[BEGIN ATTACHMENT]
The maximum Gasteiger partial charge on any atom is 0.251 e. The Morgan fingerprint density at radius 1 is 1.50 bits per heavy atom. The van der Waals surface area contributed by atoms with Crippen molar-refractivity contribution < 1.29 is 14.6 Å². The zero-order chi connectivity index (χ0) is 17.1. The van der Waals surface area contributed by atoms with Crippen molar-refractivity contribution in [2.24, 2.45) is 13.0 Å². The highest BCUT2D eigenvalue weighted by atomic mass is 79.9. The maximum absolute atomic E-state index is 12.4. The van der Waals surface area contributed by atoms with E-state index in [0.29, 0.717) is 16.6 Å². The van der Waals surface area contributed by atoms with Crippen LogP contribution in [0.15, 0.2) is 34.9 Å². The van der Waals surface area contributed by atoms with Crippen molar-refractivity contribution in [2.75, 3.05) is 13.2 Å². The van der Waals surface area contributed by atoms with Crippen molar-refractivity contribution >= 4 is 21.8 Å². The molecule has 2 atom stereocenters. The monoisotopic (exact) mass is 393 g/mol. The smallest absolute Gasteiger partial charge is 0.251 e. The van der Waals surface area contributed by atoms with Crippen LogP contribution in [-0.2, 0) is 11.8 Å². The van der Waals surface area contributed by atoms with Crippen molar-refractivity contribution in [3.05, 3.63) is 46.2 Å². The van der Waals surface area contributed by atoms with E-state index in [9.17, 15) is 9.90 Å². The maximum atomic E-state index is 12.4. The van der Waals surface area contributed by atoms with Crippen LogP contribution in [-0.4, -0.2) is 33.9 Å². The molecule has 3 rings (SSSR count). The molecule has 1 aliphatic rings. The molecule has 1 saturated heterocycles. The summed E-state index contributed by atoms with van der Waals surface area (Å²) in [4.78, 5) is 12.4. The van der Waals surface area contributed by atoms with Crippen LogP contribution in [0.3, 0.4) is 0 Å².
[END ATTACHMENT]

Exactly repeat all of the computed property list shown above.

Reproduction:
The maximum Gasteiger partial charge on any atom is 0.251 e. The Morgan fingerprint density at radius 1 is 1.50 bits per heavy atom. The van der Waals surface area contributed by atoms with Crippen molar-refractivity contribution < 1.29 is 14.6 Å². The zero-order chi connectivity index (χ0) is 17.1. The van der Waals surface area contributed by atoms with Crippen molar-refractivity contribution in [2.24, 2.45) is 13.0 Å². The highest BCUT2D eigenvalue weighted by atomic mass is 79.9. The maximum absolute atomic E-state index is 12.4. The van der Waals surface area contributed by atoms with E-state index in [0.29, 0.717) is 16.6 Å². The van der Waals surface area contributed by atoms with Crippen LogP contribution in [0.15, 0.2) is 34.9 Å². The van der Waals surface area contributed by atoms with Crippen molar-refractivity contribution in [2.75, 3.05) is 13.2 Å². The van der Waals surface area contributed by atoms with Crippen molar-refractivity contribution >= 4 is 21.8 Å². The molecule has 2 atom stereocenters. The monoisotopic (exact) mass is 393 g/mol. The smallest absolute Gasteiger partial charge is 0.251 e. The van der Waals surface area contributed by atoms with Crippen LogP contribution in [-0.2, 0) is 11.8 Å². The van der Waals surface area contributed by atoms with Crippen molar-refractivity contribution in [3.05, 3.63) is 46.2 Å². The van der Waals surface area contributed by atoms with E-state index in [9.17, 15) is 9.90 Å². The maximum atomic E-state index is 12.4. The van der Waals surface area contributed by atoms with Crippen LogP contribution in [-0.4, -0.2) is 33.9 Å². The molecule has 3 rings (SSSR count). The molecule has 1 aliphatic rings. The molecule has 1 saturated heterocycles. The summed E-state index contributed by atoms with van der Waals surface area (Å²) in [4.78, 5) is 12.4. The van der Waals surface area contributed by atoms with Crippen LogP contribution in [0.3, 0.4) is 0 Å².